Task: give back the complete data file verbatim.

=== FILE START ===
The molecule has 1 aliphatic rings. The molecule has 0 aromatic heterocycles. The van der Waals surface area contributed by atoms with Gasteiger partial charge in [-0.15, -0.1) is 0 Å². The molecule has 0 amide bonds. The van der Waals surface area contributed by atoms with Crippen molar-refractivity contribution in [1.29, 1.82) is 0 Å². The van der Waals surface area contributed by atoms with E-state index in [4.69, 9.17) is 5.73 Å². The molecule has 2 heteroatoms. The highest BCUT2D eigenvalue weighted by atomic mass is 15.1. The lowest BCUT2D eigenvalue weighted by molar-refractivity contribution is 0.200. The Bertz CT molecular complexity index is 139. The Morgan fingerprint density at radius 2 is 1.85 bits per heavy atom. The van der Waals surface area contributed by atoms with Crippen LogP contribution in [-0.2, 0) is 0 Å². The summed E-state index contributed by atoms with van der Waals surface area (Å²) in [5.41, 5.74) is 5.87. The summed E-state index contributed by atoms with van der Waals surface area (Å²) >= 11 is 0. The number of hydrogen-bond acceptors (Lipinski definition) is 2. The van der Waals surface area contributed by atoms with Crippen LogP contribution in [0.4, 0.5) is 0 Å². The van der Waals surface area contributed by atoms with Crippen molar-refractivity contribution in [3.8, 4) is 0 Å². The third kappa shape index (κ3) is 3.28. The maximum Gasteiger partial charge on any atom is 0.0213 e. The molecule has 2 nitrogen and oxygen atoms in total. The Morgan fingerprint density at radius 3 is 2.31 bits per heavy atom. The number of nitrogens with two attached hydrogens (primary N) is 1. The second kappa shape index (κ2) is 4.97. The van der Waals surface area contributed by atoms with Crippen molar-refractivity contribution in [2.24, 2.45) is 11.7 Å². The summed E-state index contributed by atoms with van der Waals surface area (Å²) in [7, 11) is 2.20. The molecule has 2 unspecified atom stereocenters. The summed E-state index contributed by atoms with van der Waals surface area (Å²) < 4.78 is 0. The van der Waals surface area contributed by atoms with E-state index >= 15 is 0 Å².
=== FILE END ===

The molecule has 1 aliphatic rings. The molecule has 0 aromatic heterocycles. The van der Waals surface area contributed by atoms with Gasteiger partial charge in [-0.15, -0.1) is 0 Å². The molecule has 0 amide bonds. The van der Waals surface area contributed by atoms with Crippen molar-refractivity contribution in [1.29, 1.82) is 0 Å². The van der Waals surface area contributed by atoms with E-state index in [4.69, 9.17) is 5.73 Å². The molecule has 2 heteroatoms. The highest BCUT2D eigenvalue weighted by atomic mass is 15.1. The lowest BCUT2D eigenvalue weighted by molar-refractivity contribution is 0.200. The Bertz CT molecular complexity index is 139. The Morgan fingerprint density at radius 2 is 1.85 bits per heavy atom. The van der Waals surface area contributed by atoms with Crippen LogP contribution in [-0.2, 0) is 0 Å². The summed E-state index contributed by atoms with van der Waals surface area (Å²) in [5.41, 5.74) is 5.87. The summed E-state index contributed by atoms with van der Waals surface area (Å²) >= 11 is 0. The number of hydrogen-bond acceptors (Lipinski definition) is 2. The van der Waals surface area contributed by atoms with Crippen LogP contribution in [0.4, 0.5) is 0 Å². The van der Waals surface area contributed by atoms with Crippen molar-refractivity contribution in [3.8, 4) is 0 Å². The third kappa shape index (κ3) is 3.28. The maximum Gasteiger partial charge on any atom is 0.0213 e. The molecule has 2 nitrogen and oxygen atoms in total. The Morgan fingerprint density at radius 3 is 2.31 bits per heavy atom. The number of nitrogens with two attached hydrogens (primary N) is 1. The second kappa shape index (κ2) is 4.97. The van der Waals surface area contributed by atoms with Crippen molar-refractivity contribution in [2.24, 2.45) is 11.7 Å². The summed E-state index contributed by atoms with van der Waals surface area (Å²) in [7, 11) is 2.20. The molecule has 2 unspecified atom stereocenters. The summed E-state index contributed by atoms with van der Waals surface area (Å²) < 4.78 is 0. The van der Waals surface area contributed by atoms with E-state index >= 15 is 0 Å².